ASTORIA, N.Y. -- The name of the new hot club on Broadway is carved into a corrugated steel sign, which hangs above the potted palm trees and the blackboard advertising $4 margaritas and $3 frozen cappuccinos. Inside, bartender Nick Lion, ring firmly planted in left ear, turns on the stereo behind the bar (next to a relief of Medusa) and talks about the "very bombed-out, Gothic, Soho feel" of this place.
Tuesday is gay night, and the weekends bring in Manhattan-thin women. "We've rolled out the welcome mat for anyone who is escaping Chelsea or the Village for something a little more Bohemian," Lion says. The club's name is Amnesia, because, says regular customer Jeff Isbell, "You forget you're in Astoria, Queens."
Faster than you can say Archie Bunker (who lived here), Queens -- long viewed as a bastion of old-line white ethnics -- has morphed into what its residents plausibly claim is the hippest and hottest of the five boroughs of New York City.
Artist colonies have grown up in Long Island City, a western Queens neighborhood just across the Queensboro Bridge from Manhattan. In eastern Queens, Latin American and Asian immigrants are revitalizing whole blocks of Flushing and Corona. Even the Mets, who play in Flushing's Shea Stadium, are winning again.
So young Manhattanites are fleeing their $1,300-a-month studios in trendy Soho and Greenwich Village, in search of neighborhoods that feel "a little cheaper, a little different, a little more real," says 24-year-old aspiring actress Amanda Quillen, who left the Upper East Side for Astoria.
Manhattan, a Village Voice article complained recently, has been "Giuliani-ized" into just another clean and crime-free playground for tourists. "Now only Queens is like no other place in the universe," the article said.
Queens, with well over 2 million of New York's 7.3 million residents, is the most diverse county in the United States. The minority population has grown even since the 1990 census, when the borough was 12 percent Asian, 20 percent Hispanic, 20 percent black and 48 percent white. Strong middle-class minority communities abound, from the African-Americans of Rochdale Village to the Indians of Jackson Heights.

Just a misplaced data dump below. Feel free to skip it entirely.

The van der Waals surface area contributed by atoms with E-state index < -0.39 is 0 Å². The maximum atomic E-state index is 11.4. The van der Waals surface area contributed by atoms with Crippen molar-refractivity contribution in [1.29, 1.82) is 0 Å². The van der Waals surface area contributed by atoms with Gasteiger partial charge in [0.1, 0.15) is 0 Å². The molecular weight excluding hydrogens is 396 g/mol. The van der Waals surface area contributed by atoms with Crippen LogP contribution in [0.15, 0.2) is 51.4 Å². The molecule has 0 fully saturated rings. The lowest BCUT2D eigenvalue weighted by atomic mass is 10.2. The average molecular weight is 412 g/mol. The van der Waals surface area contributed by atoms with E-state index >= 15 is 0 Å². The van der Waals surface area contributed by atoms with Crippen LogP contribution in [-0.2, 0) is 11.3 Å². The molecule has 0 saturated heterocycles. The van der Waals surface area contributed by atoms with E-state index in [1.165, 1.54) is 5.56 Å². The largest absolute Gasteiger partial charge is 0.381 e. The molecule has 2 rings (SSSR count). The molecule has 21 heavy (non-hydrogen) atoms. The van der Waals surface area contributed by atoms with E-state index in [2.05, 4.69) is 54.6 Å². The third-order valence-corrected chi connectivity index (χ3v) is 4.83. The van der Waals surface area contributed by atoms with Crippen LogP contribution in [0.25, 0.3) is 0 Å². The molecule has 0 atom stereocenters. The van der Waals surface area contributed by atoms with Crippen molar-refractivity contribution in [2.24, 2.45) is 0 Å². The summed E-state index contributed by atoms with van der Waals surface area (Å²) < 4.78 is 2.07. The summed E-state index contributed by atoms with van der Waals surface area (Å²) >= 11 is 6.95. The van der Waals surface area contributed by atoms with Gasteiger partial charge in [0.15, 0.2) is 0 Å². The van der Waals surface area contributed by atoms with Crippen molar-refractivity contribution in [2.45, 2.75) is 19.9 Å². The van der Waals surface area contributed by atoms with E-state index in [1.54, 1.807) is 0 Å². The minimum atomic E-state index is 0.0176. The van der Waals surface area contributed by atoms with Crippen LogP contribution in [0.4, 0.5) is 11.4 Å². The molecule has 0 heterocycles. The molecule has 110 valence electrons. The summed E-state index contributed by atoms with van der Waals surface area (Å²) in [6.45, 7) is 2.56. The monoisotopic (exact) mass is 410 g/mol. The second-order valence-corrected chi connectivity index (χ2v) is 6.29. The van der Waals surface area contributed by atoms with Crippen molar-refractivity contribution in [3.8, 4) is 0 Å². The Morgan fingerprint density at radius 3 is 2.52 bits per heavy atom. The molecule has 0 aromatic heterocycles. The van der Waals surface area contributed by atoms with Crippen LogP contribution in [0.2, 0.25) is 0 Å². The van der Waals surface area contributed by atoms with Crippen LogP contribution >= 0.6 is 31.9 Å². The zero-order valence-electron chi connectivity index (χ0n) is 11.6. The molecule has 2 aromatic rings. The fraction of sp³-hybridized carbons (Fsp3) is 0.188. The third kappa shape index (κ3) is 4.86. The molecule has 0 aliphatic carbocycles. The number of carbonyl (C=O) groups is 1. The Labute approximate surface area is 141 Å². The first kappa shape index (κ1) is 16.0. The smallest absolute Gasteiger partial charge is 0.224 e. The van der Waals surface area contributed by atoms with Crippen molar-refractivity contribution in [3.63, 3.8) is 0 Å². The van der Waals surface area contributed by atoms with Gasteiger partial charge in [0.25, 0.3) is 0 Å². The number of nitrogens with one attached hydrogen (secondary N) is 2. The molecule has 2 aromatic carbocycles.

"Queens is certainly the fastest-growing borough, and the most interesting borough culturally, if you ask me," says Nat Leventhal, president of Lincoln Center. Ed Koch, the former mayor, chimes in: "The America of the future will look a lot like Queens. I don't think it's an overstatement to call Queens chic."
The borough surely has never had a higher opinion of itself. Long Island City residents brag of their "art loop," a hotbed of studios and display space that includes the Socrates Sculpture Park, the International Design Center and the Thalia Spanish Theatre. Kaufman Astoria Studios, which once struggled to coax TV and film crews over the East River, has filled all six of its sound stages. Bill Cosby and Dan Aykroyd tape their sitcoms there, and radio shock jock Don Imus broadcasts from the basement.
A new professional theater company, the Trinity Players, recently started up. ("Everything in Manhattan is overwrought to justify the ticket prices," says Trinity head Anthony Patton. "In Queens, the theater is real.") And a slew of Manhattan-style clubs and cafes, from the gay Crash Nightclub to the cool, thrift-store decorated Cafe Bar, have sprung up to cater to all the young hipsters.
"It's places in Manhattan, Soho and the Village that are our competition," says Monica Constantinides, 31, the Cafe Bar's owner.
The borough's middle-class Flushing section is building a brand-new library. Grittier Jamaica is getting a new courthouse that has won raves from the architectural digests. There are plans to transform the neglected beaches of the southeastern Queens' Rockaway Peninsula, one of the poorest parts of the city, with a $1 billion entertainment, sports and convention center complex. Throughout the borough, Realtors report long waiting lists for apartments.
"There's so much going on in Queens," says Agnieszka Stepinska, 23, who left Manhattan for Queens earlier this year. "Soho became so trendy that it isn't trendy anymore."
Despite such testimonials, politicians in this borough have long grumbled that Queens doesn't get its fair share of attention. But this summer, a blockbuster movie, "Men in Black," made great use of the Unisphere, a globe-like structure in Flushing Meadows that dates from the 1964 World's Fair, in its climactic shootout between actor Will Smith and an alien. Queens residents, their noses sensitive from living so close to the East River, couldn't help but smell an opportunity. So they launched a public relations campaign to promote tourism.
This month, tour directors and travel agents around the country will receive in their mailboxes "Queens, New York City: A World of Choices," the first tour planner's guide for the borough. The mailing also includes a list of "10 Reasons Why Queens, New York City, Is a Tourist Destination."